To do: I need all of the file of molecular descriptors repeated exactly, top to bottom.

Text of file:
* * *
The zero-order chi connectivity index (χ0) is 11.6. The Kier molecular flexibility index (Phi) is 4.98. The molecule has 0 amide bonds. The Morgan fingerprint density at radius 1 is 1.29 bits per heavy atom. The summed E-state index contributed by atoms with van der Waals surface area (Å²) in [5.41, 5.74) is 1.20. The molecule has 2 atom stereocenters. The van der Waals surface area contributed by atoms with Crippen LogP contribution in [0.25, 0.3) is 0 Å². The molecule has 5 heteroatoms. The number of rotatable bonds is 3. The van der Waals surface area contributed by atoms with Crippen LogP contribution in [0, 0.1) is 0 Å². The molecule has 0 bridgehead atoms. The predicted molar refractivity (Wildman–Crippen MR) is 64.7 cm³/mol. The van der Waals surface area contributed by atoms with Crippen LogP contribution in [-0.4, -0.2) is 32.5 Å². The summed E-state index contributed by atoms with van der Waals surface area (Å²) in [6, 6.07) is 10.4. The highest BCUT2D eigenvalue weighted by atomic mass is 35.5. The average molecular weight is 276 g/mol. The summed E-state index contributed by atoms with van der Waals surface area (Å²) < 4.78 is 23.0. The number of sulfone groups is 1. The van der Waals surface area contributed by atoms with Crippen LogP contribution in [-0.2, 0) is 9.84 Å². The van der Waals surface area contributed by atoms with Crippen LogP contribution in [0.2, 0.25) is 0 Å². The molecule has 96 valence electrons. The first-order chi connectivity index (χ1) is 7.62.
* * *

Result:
The zero-order chi connectivity index (χ0) is 11.6. The Kier molecular flexibility index (Phi) is 4.98. The molecule has 0 amide bonds. The Morgan fingerprint density at radius 1 is 1.29 bits per heavy atom. The summed E-state index contributed by atoms with van der Waals surface area (Å²) in [5.41, 5.74) is 1.20. The molecule has 2 atom stereocenters. The van der Waals surface area contributed by atoms with Crippen LogP contribution in [0.25, 0.3) is 0 Å². The molecule has 5 heteroatoms. The number of rotatable bonds is 3. The van der Waals surface area contributed by atoms with Crippen LogP contribution in [0, 0.1) is 0 Å². The molecule has 0 bridgehead atoms. The predicted molar refractivity (Wildman–Crippen MR) is 64.7 cm³/mol. The van der Waals surface area contributed by atoms with Crippen LogP contribution in [-0.4, -0.2) is 32.5 Å². The summed E-state index contributed by atoms with van der Waals surface area (Å²) in [6, 6.07) is 10.4. The highest BCUT2D eigenvalue weighted by atomic mass is 35.5. The average molecular weight is 276 g/mol. The summed E-state index contributed by atoms with van der Waals surface area (Å²) < 4.78 is 23.0. The number of sulfone groups is 1. The van der Waals surface area contributed by atoms with Crippen LogP contribution in [-0.2, 0) is 9.84 Å². The van der Waals surface area contributed by atoms with Crippen LogP contribution in [0.2, 0.25) is 0 Å². The molecule has 96 valence electrons. The first-order chi connectivity index (χ1) is 7.62.